This section is from the book "Business Finance", by William Henry Lough. Also available from Amazon: Business Finance, A Practical Study of Financial Management in Private Business Concerns.
In the majority of cases of insolvency the trouble has arisen primarily because the company had a larger load of fixed charges than its income would permit it to carry. That being the case, the only safe and correct course in reorganization is to cut down these charges. It is useless to continue them unless the company's difficulties are partly temporary; for to do so would be simply to invite a new insolvency.
One of the simplest and most severe cases of cutting down fixed charges is that of the reorganization of the Northern Pacific Railroad Company in 1875. The company's line was at that time still under construction and its earnings were less than 1/2 of 1% on its funded debt. There seemed to be no immediate prospect of increasing the earnings and it was therefore determined that all fixed charges should be eliminated. All outstanding bonds were replaced by preferred shares; floating debt was also exchanged for preferred shares; and old common shares were replaced by new common shares.
Daggett points out that out of seven railroad reorganizations in the period from 1893 to 1898, every one showed a decrease in fixed charges averaging 31%. He suggests that experience shows the advisability of keeping in view, in the rearrangement of fixed charges, the five following principles:
1. The maximum fixed charges after the reorganization is completed should not exceed the absolute minimum of net earnings.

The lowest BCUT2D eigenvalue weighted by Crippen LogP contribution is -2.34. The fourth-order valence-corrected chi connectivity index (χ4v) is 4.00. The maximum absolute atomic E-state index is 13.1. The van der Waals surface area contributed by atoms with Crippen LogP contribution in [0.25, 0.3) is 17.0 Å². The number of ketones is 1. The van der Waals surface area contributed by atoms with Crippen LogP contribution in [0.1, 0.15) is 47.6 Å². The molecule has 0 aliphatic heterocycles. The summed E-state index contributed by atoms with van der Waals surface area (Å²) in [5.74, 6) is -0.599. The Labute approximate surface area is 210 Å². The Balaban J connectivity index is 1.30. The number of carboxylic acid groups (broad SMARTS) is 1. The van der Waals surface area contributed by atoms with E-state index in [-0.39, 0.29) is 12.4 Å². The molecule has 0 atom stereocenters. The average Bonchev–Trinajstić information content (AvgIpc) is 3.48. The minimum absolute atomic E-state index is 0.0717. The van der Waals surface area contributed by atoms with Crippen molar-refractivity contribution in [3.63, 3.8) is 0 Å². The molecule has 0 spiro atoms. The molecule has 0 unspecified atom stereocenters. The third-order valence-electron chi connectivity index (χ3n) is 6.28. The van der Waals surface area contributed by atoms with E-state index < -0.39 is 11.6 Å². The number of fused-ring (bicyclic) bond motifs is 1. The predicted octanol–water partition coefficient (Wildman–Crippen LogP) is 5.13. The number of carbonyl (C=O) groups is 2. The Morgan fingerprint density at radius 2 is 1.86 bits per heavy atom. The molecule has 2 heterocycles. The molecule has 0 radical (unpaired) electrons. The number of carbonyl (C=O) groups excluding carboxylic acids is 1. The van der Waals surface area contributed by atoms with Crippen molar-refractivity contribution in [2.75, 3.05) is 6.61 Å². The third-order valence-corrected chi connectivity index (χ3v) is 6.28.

3. The losses should fall most heavily on the junior security holders generally, leaving the first lien securities - unless the reorganization is exceedingly drastic - practically untouched.
4. While fixed charges should be cut, the nominal value of the new securities received by security holders in the old company should be reduced as little as possible.
5. Bondholders whose claims are scaled down should be given a corresponding chance to participate in future increases of earnings.*
* Daggett's "Railroad Reorganization," pp. 357-362.
If the junior bondholder who is asked to accept a reduction in the principal and possibly in the rate of interest of his holdings, is at the same time given preferred and common shares up to the full par value of his former bondholdings, or perhaps a little above, he is inclined to accept the reduction much more readily. He may feel, quite properly, that there is at least a chance of his recovering in future all the capital that he has lost.
As to industrial reorganizations, Dewing has averaged the results of 27 companies, and finds that fixed charges were reduced on the average about 25%. This percentage probably measures fairly well the excessive amounts of bonded and other obligations which were issued above the limits of prudence under the old financial plan.
The tendency on the whole has been more and more strongly toward avoiding half-way measures in reorganizations and toward putting the corporation on its feet financially so that it will not within a short time come back into the hands of the financial surgeons. To illustrate this tendency, an interesting parallel may be drawn between the first reorganization of the Erie Railroad in 1859 and its reorganization in 1895 by which time the present-day methods and principles of reorganization had become well recognized. In the first reorganization fixed charges were not reduced, preferred shares were given in exchange for the unsecured indebtedness, the second mortgage which was about to fall due was extended, and an assessment of 2 1/2 % was levied on both preferred and common shares. The position of the road was not much stronger after the reorganization than it had been before, and the money paid in by the shareholders was dissipated without permanent benefit either to the corporation or to themselves. The reorganization of 1895, on the other hand, lowered fixed charges, procured ample cash by assessments on the shareholders, and gave shares rather than bonds in exchange for the new cash raised.